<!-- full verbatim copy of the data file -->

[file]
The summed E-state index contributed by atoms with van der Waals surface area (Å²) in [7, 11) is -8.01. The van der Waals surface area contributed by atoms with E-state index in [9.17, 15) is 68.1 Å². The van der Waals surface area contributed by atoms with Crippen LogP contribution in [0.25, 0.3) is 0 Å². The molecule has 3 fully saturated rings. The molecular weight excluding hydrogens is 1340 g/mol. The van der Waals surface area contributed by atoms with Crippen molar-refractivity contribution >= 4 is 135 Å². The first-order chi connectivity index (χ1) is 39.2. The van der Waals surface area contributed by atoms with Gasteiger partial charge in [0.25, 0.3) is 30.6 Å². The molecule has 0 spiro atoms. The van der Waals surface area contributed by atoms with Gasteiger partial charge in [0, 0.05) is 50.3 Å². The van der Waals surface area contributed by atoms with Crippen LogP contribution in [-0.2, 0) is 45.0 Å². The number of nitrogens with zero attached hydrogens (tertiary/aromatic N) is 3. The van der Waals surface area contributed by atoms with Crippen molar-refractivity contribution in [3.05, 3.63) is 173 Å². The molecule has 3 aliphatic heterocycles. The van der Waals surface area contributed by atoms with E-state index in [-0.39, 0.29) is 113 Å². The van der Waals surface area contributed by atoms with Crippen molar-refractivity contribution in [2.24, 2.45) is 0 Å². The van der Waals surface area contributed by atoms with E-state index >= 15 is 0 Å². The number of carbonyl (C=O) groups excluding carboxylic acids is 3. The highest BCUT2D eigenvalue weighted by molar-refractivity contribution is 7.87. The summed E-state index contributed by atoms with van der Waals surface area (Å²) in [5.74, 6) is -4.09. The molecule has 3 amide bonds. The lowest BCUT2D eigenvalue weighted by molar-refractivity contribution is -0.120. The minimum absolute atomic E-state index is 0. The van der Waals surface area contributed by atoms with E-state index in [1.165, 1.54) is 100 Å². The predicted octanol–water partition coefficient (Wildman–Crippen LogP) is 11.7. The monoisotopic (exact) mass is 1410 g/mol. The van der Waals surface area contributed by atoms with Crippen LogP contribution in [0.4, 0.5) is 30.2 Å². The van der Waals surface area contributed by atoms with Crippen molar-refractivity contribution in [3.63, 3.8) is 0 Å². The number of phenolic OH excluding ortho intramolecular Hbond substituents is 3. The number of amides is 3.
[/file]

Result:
The summed E-state index contributed by atoms with van der Waals surface area (Å²) in [7, 11) is -8.01. The van der Waals surface area contributed by atoms with E-state index in [9.17, 15) is 68.1 Å². The van der Waals surface area contributed by atoms with Crippen LogP contribution in [0.25, 0.3) is 0 Å². The molecule has 3 fully saturated rings. The molecular weight excluding hydrogens is 1340 g/mol. The van der Waals surface area contributed by atoms with Crippen molar-refractivity contribution >= 4 is 135 Å². The first-order chi connectivity index (χ1) is 39.2. The van der Waals surface area contributed by atoms with Gasteiger partial charge in [0.25, 0.3) is 30.6 Å². The molecule has 0 spiro atoms. The van der Waals surface area contributed by atoms with Gasteiger partial charge in [0, 0.05) is 50.3 Å². The van der Waals surface area contributed by atoms with Crippen LogP contribution in [-0.2, 0) is 45.0 Å². The number of nitrogens with zero attached hydrogens (tertiary/aromatic N) is 3. The van der Waals surface area contributed by atoms with Crippen molar-refractivity contribution in [3.05, 3.63) is 173 Å². The molecule has 3 aliphatic heterocycles. The van der Waals surface area contributed by atoms with E-state index in [-0.39, 0.29) is 113 Å². The van der Waals surface area contributed by atoms with Crippen molar-refractivity contribution in [2.24, 2.45) is 0 Å². The van der Waals surface area contributed by atoms with E-state index >= 15 is 0 Å². The number of carbonyl (C=O) groups excluding carboxylic acids is 3. The highest BCUT2D eigenvalue weighted by molar-refractivity contribution is 7.87. The summed E-state index contributed by atoms with van der Waals surface area (Å²) in [5.74, 6) is -4.09. The molecule has 3 amide bonds. The lowest BCUT2D eigenvalue weighted by molar-refractivity contribution is -0.120. The minimum absolute atomic E-state index is 0. The van der Waals surface area contributed by atoms with E-state index in [1.165, 1.54) is 100 Å². The predicted octanol–water partition coefficient (Wildman–Crippen LogP) is 11.7. The monoisotopic (exact) mass is 1410 g/mol. The van der Waals surface area contributed by atoms with Crippen LogP contribution in [0.4, 0.5) is 30.2 Å². The van der Waals surface area contributed by atoms with Crippen molar-refractivity contribution in [3.63, 3.8) is 0 Å². The number of phenolic OH excluding ortho intramolecular Hbond substituents is 3. The number of amides is 3.